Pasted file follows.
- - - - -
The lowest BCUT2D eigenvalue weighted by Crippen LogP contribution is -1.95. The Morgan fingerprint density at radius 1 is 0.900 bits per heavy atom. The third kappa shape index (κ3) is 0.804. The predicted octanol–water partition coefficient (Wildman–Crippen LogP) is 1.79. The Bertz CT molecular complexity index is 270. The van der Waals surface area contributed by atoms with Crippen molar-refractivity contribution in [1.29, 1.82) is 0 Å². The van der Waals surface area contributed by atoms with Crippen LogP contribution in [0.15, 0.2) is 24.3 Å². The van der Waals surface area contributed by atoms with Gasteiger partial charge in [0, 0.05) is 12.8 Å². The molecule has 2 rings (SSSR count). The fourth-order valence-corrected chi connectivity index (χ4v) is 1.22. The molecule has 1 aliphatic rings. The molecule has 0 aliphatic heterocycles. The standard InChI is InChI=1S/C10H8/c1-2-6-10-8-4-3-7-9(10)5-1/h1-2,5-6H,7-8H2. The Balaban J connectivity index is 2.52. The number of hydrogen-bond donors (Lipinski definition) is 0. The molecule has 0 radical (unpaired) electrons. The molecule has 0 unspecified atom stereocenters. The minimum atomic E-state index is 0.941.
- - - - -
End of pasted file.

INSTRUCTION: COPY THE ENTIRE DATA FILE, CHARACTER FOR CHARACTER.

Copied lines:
The lowest BCUT2D eigenvalue weighted by Crippen LogP contribution is -1.95. The Morgan fingerprint density at radius 1 is 0.900 bits per heavy atom. The third kappa shape index (κ3) is 0.804. The predicted octanol–water partition coefficient (Wildman–Crippen LogP) is 1.79. The Bertz CT molecular complexity index is 270. The van der Waals surface area contributed by atoms with Crippen molar-refractivity contribution in [1.29, 1.82) is 0 Å². The van der Waals surface area contributed by atoms with Crippen LogP contribution in [0.15, 0.2) is 24.3 Å². The van der Waals surface area contributed by atoms with Gasteiger partial charge in [0, 0.05) is 12.8 Å². The molecule has 2 rings (SSSR count). The fourth-order valence-corrected chi connectivity index (χ4v) is 1.22. The molecule has 1 aliphatic rings. The molecule has 0 aliphatic heterocycles. The standard InChI is InChI=1S/C10H8/c1-2-6-10-8-4-3-7-9(10)5-1/h1-2,5-6H,7-8H2. The Balaban J connectivity index is 2.52. The number of hydrogen-bond donors (Lipinski definition) is 0. The molecule has 0 radical (unpaired) electrons. The molecule has 0 unspecified atom stereocenters. The minimum atomic E-state index is 0.941.